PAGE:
What’s the Best Exercise?
I get asked this question a lot (and I mean a lot!). And while I really want to give people a clear, concise answer, the best I can do is say, “It depends.”
Okay— technically, that is a very clear and concise answer, but it’s not the one they’re looking for. It is, however, the only one I can give honestly.
An exercise plan, just like an eating plan, is never a one-size-fits-all kind of thing. Your goals are just that: your goals. The same goes for your lifestyle and interests. (I mean, seriously, who’s going to keep working out if it’s both boring and throws your schedule out of whack?) Most important, however, is that your body is your body. Not only does that mean it comes with its own abilities and limitations, but it also has its own way of responding to different types of exercise.
So, yeah, I can’t tell you what the best exercise is in a blog post, but I can go over a couple of examples to help you create a plan that works for you. Let’s start with some strength training options.
Strength Training? IDK…
Yes. Strength training. But before you click away, hear me out. Getting stronger is a key part of living a healthy, active life—especially as we get older. Stronger muscles can help you:
- Protect your joints
- Avoid injury
- Increase bone density
- Maintain a healthy weight
- Manage pain
And you can get these benefits without bulking up like a bodybuilder.
Unless, of course, that’s what you want.
Single-joint exercises are probably what most people of a certain age (a.k.a. me) think of when someone mentions strength training or weightlifting. These exercises use just one joint and isolate a single muscle group—think bicep curls or leg extensions. By focusing on one muscle group, single-joint exercise are a good option for people who want to:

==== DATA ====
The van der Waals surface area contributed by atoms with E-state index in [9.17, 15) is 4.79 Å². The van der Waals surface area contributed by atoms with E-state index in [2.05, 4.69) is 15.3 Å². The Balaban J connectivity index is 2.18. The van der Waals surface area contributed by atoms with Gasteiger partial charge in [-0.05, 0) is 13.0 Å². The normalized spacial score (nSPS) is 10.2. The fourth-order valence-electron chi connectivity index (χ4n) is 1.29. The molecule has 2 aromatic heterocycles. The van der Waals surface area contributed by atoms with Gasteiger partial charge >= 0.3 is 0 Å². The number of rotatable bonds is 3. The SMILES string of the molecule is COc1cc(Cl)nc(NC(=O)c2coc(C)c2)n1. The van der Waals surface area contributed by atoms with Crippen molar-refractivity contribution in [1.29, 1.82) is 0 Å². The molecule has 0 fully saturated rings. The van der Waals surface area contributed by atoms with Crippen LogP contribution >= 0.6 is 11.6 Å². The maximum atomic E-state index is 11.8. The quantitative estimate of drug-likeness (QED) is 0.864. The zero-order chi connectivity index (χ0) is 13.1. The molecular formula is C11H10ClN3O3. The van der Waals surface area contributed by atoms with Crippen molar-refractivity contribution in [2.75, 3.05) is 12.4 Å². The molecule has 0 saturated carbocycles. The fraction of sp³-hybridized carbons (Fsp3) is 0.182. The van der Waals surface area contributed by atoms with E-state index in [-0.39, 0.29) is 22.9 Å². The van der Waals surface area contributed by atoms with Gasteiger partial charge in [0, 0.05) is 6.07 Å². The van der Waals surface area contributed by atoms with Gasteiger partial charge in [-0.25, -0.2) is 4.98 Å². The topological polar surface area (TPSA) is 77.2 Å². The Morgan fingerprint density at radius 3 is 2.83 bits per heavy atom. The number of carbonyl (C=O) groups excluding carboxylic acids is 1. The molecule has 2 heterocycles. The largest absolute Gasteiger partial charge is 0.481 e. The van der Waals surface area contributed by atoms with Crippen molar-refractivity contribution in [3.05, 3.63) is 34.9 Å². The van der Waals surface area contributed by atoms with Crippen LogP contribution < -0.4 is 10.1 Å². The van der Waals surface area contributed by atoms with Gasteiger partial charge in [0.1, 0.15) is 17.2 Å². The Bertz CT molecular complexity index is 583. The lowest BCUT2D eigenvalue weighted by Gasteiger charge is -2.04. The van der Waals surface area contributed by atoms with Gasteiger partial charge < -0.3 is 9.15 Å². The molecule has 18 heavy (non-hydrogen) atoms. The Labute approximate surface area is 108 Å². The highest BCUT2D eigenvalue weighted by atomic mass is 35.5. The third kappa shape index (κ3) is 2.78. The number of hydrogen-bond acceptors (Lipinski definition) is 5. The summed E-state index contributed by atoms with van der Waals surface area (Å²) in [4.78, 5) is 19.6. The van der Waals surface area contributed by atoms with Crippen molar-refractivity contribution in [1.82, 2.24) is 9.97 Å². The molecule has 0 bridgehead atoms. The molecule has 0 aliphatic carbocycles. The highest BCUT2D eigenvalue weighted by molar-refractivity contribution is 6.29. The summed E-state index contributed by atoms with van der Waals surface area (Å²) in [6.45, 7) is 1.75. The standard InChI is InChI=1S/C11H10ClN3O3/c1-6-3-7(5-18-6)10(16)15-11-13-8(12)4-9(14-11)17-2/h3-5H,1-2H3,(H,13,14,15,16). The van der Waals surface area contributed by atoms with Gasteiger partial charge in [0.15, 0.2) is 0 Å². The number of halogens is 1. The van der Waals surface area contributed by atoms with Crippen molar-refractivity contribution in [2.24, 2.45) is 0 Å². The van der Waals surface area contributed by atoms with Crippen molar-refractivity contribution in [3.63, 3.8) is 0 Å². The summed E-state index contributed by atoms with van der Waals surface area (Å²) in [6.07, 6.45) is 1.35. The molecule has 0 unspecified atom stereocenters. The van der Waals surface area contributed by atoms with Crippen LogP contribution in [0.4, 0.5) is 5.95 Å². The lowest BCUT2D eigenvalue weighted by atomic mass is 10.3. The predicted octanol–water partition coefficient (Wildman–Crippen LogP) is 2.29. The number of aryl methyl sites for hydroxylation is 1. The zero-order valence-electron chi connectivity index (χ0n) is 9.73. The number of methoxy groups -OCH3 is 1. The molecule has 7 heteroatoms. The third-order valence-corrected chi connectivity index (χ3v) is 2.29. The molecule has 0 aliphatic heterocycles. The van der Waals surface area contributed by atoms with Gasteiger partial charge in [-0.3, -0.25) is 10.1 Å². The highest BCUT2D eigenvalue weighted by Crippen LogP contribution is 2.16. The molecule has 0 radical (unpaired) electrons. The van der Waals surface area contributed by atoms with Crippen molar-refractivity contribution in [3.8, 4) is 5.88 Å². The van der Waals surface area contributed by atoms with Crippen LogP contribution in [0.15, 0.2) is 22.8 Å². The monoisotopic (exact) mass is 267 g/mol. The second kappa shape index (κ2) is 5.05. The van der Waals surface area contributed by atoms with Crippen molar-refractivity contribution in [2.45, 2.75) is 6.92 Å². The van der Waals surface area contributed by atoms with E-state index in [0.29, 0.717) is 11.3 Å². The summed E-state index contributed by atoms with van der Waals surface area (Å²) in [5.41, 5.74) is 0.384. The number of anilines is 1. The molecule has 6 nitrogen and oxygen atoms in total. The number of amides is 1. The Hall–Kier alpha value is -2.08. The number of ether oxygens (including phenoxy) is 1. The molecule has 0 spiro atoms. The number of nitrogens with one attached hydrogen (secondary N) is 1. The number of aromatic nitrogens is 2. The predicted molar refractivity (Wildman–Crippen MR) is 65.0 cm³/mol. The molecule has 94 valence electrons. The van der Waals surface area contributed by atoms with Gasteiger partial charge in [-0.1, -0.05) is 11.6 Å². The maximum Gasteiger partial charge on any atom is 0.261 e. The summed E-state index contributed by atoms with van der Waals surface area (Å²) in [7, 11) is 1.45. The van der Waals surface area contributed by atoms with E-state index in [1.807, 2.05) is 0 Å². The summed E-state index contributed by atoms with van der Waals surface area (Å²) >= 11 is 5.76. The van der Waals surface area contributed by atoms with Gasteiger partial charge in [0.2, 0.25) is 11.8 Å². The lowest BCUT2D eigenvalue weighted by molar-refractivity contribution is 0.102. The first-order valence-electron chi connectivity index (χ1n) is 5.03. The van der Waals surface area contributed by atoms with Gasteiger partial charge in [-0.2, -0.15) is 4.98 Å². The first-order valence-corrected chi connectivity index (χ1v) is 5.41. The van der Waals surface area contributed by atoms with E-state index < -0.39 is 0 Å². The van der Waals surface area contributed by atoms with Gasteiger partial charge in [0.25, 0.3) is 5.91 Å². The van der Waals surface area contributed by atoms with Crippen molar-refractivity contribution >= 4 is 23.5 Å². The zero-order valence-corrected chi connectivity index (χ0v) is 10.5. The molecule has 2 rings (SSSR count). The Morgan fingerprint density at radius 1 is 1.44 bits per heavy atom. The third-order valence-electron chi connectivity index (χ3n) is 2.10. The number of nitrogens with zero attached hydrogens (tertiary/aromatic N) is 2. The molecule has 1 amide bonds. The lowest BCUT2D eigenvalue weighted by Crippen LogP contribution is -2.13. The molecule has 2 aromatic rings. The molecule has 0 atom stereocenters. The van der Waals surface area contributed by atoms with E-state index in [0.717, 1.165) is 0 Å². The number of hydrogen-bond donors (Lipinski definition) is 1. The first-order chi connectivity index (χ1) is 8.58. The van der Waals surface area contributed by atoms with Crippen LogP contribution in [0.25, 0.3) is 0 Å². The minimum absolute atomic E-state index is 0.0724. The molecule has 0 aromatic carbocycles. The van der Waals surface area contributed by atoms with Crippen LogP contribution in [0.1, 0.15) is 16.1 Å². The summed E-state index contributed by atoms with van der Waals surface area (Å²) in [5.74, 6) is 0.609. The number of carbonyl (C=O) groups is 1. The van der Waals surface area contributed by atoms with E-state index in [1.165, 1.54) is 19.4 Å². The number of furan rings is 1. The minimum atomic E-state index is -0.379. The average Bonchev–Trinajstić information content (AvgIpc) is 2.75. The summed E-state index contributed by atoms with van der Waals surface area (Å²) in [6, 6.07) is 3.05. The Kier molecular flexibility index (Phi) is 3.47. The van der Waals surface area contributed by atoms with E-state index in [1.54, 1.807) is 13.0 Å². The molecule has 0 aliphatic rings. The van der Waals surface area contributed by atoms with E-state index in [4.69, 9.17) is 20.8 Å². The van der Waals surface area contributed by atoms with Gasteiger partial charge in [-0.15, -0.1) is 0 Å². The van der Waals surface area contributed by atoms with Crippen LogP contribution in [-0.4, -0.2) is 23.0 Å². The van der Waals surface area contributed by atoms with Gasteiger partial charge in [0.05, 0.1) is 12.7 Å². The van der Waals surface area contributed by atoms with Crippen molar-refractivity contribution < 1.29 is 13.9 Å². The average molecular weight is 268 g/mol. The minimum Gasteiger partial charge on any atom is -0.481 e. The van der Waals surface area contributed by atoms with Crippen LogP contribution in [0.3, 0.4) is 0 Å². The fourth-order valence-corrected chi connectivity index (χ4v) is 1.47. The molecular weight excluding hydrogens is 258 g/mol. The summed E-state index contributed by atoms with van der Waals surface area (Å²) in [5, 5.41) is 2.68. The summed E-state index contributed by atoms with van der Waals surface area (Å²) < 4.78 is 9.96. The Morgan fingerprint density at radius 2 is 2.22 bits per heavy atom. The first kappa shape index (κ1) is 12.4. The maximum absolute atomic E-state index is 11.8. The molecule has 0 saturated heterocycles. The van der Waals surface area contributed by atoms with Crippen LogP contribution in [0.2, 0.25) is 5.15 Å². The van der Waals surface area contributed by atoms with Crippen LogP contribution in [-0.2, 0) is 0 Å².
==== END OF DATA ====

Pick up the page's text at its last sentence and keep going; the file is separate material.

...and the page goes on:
- Increase their muscle size, strength, and power
- Target a weak area
- Protect an injury while still working out
You can perform single-joint exercises with free weights, machines, or even just items you have around the house.
Compound exercises are essentially the opposite of single-joint exercise: they incorporate multiple muscle groups and joints in one exercise. For example, bicep curls are a single-joint exercise, but if you add a squat, you’ve made it a compound exercise.
You might also hear compound exercises described as functional training because the techniques are geared towards activities outside of the weight room, such as getting better at a favorite sport or making daily activities easier. Moreover, compound exercises:
- Save time: Because you’re engaging multiple muscle groups, you can usually get a complete workout done in less time than if you targeted one muscle at a time.
- Burn more calories: Using more muscle groups requires more energy, so it burns more calories.
- Improve coordination: While compound exercises don’t have to be complicated, they sometimes require a couple of moves. Working on doing this smoothly and efficiently can boost your coordination.
Moves you have to think about are good for the brain, too. And for an added bonus, they can make your workout more fun. (Is that an oxymoron? Maybe, but at the very least they can make it feel like it’s going faster!)
Much like single-joint exercises, compound moves can be performed with free weights, but weight machines are usually out. The really cool thing is that you can get started just with your body weight, and that means you can do them just about anywhere.
One more important note: This isn’t an either-or-choice. Both types are totally legit and can be incorporated into your routine depending on your fitness goals. So which exercise is best for you? Honestly, it’s the one that gets you where you want to go. Let me help you figure that out with a free 20-minute call to get started.
Wishing you all the best in health,